Persuasion is Austen’s only title consisting of a single abstract noun.
As we all know, in the matter of titles, Austen liked to link two nouns (Pride and Prejudice, Sense and Sensibility) and in other works she favoured proper names or real estate. So the solitariness of Persuasion makes it a minor oddity. All the more so since Jane Austen did not actually choose it. Her brother and sister did.
The book was unpublished and untitled on her death, and Henry and Cassandra Austen brought it out in December 1817. Evidence (from Jane’s great-niece) suggests that Jane wanted to call the book The Elliots (another proper-name title), but had not made up her mind.
This might lead readers to ponder that titles, like text, are often a matter of style. A writer, when she is writing, will often have a bias for particular grammatical forms or constructions. Computer programs can analyse a text and say it is by Shakespeare and not Middleton: authors will also be trapped by these habits of style when it comes to choosing titles. Certain forms will occur to them and other forms will not. What seems to have happened with Persuasion is that Henry and Cassandra took an approach that Jane herself would have been unlikely to take, given previous evidence.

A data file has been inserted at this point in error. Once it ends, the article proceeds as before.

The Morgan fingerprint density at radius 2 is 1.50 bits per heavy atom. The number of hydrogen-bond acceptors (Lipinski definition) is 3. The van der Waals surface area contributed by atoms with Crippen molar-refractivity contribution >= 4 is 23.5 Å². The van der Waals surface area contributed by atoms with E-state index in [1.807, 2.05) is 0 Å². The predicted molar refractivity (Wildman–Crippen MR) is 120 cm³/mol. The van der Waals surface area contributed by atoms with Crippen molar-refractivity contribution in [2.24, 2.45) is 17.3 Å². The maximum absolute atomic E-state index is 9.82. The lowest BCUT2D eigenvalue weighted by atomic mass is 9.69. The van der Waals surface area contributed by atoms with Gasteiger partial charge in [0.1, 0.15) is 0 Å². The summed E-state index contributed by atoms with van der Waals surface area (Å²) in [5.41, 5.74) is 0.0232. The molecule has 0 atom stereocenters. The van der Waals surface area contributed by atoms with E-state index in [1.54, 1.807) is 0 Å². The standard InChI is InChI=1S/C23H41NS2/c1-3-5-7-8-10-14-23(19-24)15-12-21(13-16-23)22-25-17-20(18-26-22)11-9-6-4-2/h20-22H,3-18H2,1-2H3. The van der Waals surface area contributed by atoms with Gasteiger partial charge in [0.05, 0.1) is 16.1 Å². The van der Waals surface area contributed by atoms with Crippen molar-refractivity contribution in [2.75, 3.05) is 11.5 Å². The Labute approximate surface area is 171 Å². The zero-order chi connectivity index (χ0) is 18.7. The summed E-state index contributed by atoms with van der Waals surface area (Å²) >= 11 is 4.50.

Nevertheless, Persuasion, as a title, was a brilliant stroke. ‘Persuasion’ is almost a pun, since it contains the meanings both of ‘influence’ and ‘opinion’, both of which are thematically significant to the novel: e.g. we can say both ‘She succumbed to persuasion’ and ‘She was of this persuasion’. It thus functions almost as a double-noun title in itself – it is Pride and Prejudice or Sense and Sensibility in a smaller package.
Jane Austen: Persuasion (introduction by Janet M. Todd, Antje Blank, 2006)
See a clickable index of all titles covered